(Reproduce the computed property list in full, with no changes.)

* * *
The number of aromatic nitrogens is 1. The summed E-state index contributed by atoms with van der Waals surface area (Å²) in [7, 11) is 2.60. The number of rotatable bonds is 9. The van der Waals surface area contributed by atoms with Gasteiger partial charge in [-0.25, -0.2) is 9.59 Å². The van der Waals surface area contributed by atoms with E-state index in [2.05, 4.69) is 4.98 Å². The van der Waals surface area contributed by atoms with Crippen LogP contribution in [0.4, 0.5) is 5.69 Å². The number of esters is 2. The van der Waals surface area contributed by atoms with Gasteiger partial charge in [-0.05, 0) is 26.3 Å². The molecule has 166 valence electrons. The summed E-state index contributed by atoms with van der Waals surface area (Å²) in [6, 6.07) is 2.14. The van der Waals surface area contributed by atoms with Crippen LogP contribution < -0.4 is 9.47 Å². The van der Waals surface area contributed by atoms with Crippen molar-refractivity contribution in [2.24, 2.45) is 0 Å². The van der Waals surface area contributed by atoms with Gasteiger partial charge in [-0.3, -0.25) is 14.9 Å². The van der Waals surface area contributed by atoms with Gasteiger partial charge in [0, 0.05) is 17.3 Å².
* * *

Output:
The number of aromatic nitrogens is 1. The summed E-state index contributed by atoms with van der Waals surface area (Å²) in [7, 11) is 2.60. The number of rotatable bonds is 9. The van der Waals surface area contributed by atoms with Gasteiger partial charge in [-0.25, -0.2) is 9.59 Å². The van der Waals surface area contributed by atoms with E-state index in [2.05, 4.69) is 4.98 Å². The van der Waals surface area contributed by atoms with Crippen LogP contribution in [0.4, 0.5) is 5.69 Å². The number of esters is 2. The van der Waals surface area contributed by atoms with Gasteiger partial charge in [-0.05, 0) is 26.3 Å². The molecule has 166 valence electrons. The summed E-state index contributed by atoms with van der Waals surface area (Å²) in [6, 6.07) is 2.14. The van der Waals surface area contributed by atoms with Crippen LogP contribution < -0.4 is 9.47 Å². The van der Waals surface area contributed by atoms with Crippen molar-refractivity contribution in [2.24, 2.45) is 0 Å². The van der Waals surface area contributed by atoms with Gasteiger partial charge in [-0.3, -0.25) is 14.9 Å². The van der Waals surface area contributed by atoms with Gasteiger partial charge in [0, 0.05) is 17.3 Å².